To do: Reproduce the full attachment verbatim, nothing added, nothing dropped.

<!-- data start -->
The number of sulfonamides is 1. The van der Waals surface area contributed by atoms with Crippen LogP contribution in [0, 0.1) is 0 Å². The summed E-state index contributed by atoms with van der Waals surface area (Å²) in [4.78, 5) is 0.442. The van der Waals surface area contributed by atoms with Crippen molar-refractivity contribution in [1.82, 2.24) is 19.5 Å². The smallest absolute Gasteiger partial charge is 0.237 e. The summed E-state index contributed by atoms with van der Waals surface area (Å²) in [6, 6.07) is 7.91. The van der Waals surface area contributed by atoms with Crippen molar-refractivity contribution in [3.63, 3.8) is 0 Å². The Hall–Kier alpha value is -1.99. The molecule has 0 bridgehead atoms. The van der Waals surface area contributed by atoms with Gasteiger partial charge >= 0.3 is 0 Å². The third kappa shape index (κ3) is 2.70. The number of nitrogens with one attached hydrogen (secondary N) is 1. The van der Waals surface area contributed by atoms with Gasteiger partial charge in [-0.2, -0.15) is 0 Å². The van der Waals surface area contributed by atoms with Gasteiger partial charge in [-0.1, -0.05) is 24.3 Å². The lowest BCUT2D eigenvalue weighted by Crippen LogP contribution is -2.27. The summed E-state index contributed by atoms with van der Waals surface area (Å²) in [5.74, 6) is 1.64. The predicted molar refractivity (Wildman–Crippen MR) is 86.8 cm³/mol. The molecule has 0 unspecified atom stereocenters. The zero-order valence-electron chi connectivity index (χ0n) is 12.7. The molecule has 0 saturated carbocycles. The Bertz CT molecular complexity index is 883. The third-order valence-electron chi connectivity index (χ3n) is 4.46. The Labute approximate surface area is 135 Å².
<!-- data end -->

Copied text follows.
The number of sulfonamides is 1. The van der Waals surface area contributed by atoms with Crippen LogP contribution in [0, 0.1) is 0 Å². The summed E-state index contributed by atoms with van der Waals surface area (Å²) in [4.78, 5) is 0.442. The van der Waals surface area contributed by atoms with Crippen molar-refractivity contribution in [1.82, 2.24) is 19.5 Å². The smallest absolute Gasteiger partial charge is 0.237 e. The summed E-state index contributed by atoms with van der Waals surface area (Å²) in [6, 6.07) is 7.91. The van der Waals surface area contributed by atoms with Crippen molar-refractivity contribution in [3.63, 3.8) is 0 Å². The Hall–Kier alpha value is -1.99. The molecule has 0 bridgehead atoms. The van der Waals surface area contributed by atoms with Gasteiger partial charge >= 0.3 is 0 Å². The third kappa shape index (κ3) is 2.70. The number of nitrogens with one attached hydrogen (secondary N) is 1. The van der Waals surface area contributed by atoms with Gasteiger partial charge in [-0.2, -0.15) is 0 Å². The van der Waals surface area contributed by atoms with Gasteiger partial charge in [-0.1, -0.05) is 24.3 Å². The lowest BCUT2D eigenvalue weighted by Crippen LogP contribution is -2.27. The summed E-state index contributed by atoms with van der Waals surface area (Å²) in [5.74, 6) is 1.64. The predicted molar refractivity (Wildman–Crippen MR) is 86.8 cm³/mol. The molecule has 0 unspecified atom stereocenters. The zero-order valence-electron chi connectivity index (χ0n) is 12.7. The molecule has 0 saturated carbocycles. The Bertz CT molecular complexity index is 883. The third-order valence-electron chi connectivity index (χ3n) is 4.46. The Labute approximate surface area is 135 Å².